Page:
Wow! Long time since I blogged; all caught up travelling and entering data. (Little known fact from said data entry: more tax was collected in Derby than in cities several times its size in the 1850s & 60s — and this was solely due to the great wealth & extensive holdings of two of the city’s inhabitants: The Duke of Devonshire & the brewer, Michael T Bass!)
Anyway, on with the blog post, the subject of which is the relationship between our prior beliefs and the evidence we confront (or, as it happens, avoid confronting). This was provoked by a conversation that I had with Hadrian (my 5-year old son) as we walked home from school yesterday.
“Dad, there was a monster in the school today.”
“Really? Did you see it?”
“No, but there was a funny fishy smell in the bathroom. In the girls’ bathrooms too! Oh, we [i.e. Shea (H’s best friend) & Hadrian] didn’t go in the girls’ bathroom… boys aren’t allowed to, but we sent Stella in to smell and it was fishy there too. It was the giant fish monster, for sure!”
“It was probably just a backed up pipe…There are no giant fish monsters in your school bathroom. It couldn’t fit for one thing.”
“No, it was a fish monster… one that could mutate and change size, obviously” (Hadrian really does say “obviously” … mostly when he’s explaining things to one of his dear but oh so dim parents, as in “Oh, Daddy[sigh], obviously…”)
“There are no monster, no mutant fish monsters, and not in your school bathroom… and the fishy smell could have been a lot of things, a backed up pipe, smelly garbage cans… Let me ask you, what do you think the chances of just running into a monster are?”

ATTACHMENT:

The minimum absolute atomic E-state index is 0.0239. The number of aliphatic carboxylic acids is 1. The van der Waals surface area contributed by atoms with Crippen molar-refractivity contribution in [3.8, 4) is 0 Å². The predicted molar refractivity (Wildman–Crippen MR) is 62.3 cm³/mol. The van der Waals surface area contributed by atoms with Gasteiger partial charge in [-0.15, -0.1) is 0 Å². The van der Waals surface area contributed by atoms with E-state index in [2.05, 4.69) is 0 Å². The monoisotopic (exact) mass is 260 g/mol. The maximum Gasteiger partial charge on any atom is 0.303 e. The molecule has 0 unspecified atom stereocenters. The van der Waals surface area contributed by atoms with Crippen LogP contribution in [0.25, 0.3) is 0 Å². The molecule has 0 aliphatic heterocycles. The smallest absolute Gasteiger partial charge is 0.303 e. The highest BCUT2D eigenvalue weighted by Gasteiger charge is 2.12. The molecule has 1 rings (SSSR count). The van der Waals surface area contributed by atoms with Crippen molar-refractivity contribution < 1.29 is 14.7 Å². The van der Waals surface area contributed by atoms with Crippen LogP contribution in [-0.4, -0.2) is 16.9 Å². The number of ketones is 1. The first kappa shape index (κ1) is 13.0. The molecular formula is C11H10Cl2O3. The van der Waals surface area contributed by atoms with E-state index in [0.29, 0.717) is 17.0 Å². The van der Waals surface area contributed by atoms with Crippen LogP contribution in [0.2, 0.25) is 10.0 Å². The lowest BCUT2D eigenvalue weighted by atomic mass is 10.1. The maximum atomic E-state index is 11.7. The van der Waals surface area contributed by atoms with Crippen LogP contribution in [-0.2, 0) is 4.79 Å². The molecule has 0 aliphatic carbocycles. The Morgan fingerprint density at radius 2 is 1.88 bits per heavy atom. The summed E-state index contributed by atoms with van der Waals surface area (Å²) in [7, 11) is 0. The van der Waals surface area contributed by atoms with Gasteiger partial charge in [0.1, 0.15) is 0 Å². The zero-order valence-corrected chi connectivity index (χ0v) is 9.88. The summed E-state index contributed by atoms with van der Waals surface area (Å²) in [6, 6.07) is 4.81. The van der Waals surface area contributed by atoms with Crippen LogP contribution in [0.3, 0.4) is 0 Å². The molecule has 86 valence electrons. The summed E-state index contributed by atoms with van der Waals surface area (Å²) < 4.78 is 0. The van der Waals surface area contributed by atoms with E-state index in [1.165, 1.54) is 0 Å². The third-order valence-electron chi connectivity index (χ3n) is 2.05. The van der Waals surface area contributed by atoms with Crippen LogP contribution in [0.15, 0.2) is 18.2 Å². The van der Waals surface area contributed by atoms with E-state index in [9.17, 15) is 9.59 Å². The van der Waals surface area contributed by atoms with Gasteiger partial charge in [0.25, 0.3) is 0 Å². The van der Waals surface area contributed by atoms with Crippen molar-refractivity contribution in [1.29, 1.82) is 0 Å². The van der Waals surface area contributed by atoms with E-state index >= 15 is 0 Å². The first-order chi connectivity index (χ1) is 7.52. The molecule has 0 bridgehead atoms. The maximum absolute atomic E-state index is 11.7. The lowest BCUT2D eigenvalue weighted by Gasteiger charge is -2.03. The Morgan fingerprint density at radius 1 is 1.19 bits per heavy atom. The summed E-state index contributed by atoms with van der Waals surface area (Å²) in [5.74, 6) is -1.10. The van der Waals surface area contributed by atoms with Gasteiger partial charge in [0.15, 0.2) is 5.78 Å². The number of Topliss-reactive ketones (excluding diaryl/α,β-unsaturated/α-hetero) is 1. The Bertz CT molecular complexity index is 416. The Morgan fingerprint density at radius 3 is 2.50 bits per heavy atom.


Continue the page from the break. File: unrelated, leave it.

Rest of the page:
“What about in closets or under beds?”
“Closets, about a lot, almost a thousand! Under beds about 50-50. And outside there a lot too.”
“Well we have very different priors: I think there’s zero chance of running into a monster, and I think a lot of stuff could cause the fishy smell, so I’m pretty sure there was no giant fish monster in your school bathroom.”
“It was a mutant fish monster, I said.”
Now, I can’t claim to be a Bayesian statistician and I’m not much of a philosopher, but what I found interesting about this conversation was relationship between priors and evidence. As funny/cute/odd/fantastic as Hadrian’s priors of running into monsters are, they are not the real problem with his reasoning. Certainly, the strength of Hadrian’s priors strongly effect his conclusions: if you start out believing that it’s a virtual certainly — about 1000, no less! — that there are monsters in closets, you’re likely to conclude that ther IS and monster in THAT closet. The real problem with H’s reasoning is that he takes virtually all evidence as confirming his priors – hence his ex post certainty about a monster in the school bathroom after encountering the “fishy smell.” (Well, to be fair to Hadrian, Stella did provide independent confirmation of the smell.) This got me thinking about how often social scientists (including me too often) operate similarly: we have in mind a particular causal explanation and then seize on any piece of evidence that’s consistent with that explanation as confirming our pet explanation. But unless the evidence we encounter is particularly well identified, i.e., it could only be caused in one particular way (and we are aware that it could only be caused in that way), confirmatory evidence is pretty useless. ….Then again, it could have been a fish monster….of the mutant sort, of course – even dads know a giant one couldn’t fit!